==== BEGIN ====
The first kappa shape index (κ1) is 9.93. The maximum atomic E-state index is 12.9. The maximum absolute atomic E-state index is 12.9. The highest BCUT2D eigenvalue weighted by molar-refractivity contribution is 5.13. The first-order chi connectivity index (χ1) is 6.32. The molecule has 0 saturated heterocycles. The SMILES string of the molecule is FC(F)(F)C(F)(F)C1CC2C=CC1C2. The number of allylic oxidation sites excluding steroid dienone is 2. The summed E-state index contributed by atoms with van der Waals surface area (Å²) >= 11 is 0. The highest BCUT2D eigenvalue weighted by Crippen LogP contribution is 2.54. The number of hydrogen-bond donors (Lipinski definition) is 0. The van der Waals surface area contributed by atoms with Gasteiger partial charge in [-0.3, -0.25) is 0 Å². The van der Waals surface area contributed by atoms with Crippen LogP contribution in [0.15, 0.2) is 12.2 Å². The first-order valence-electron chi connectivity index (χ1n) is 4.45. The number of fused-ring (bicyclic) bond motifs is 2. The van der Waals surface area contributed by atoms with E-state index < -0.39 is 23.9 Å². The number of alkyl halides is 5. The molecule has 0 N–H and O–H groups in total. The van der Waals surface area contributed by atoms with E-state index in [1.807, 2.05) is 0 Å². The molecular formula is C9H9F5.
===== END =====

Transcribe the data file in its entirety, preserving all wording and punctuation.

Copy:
The first kappa shape index (κ1) is 9.93. The maximum atomic E-state index is 12.9. The maximum absolute atomic E-state index is 12.9. The highest BCUT2D eigenvalue weighted by molar-refractivity contribution is 5.13. The first-order chi connectivity index (χ1) is 6.32. The molecule has 0 saturated heterocycles. The SMILES string of the molecule is FC(F)(F)C(F)(F)C1CC2C=CC1C2. The number of allylic oxidation sites excluding steroid dienone is 2. The summed E-state index contributed by atoms with van der Waals surface area (Å²) >= 11 is 0. The highest BCUT2D eigenvalue weighted by Crippen LogP contribution is 2.54. The number of hydrogen-bond donors (Lipinski definition) is 0. The van der Waals surface area contributed by atoms with Gasteiger partial charge in [-0.3, -0.25) is 0 Å². The van der Waals surface area contributed by atoms with Crippen LogP contribution in [0.15, 0.2) is 12.2 Å². The first-order valence-electron chi connectivity index (χ1n) is 4.45. The number of fused-ring (bicyclic) bond motifs is 2. The van der Waals surface area contributed by atoms with E-state index < -0.39 is 23.9 Å². The number of alkyl halides is 5. The molecule has 0 N–H and O–H groups in total. The van der Waals surface area contributed by atoms with E-state index in [1.807, 2.05) is 0 Å². The molecular formula is C9H9F5.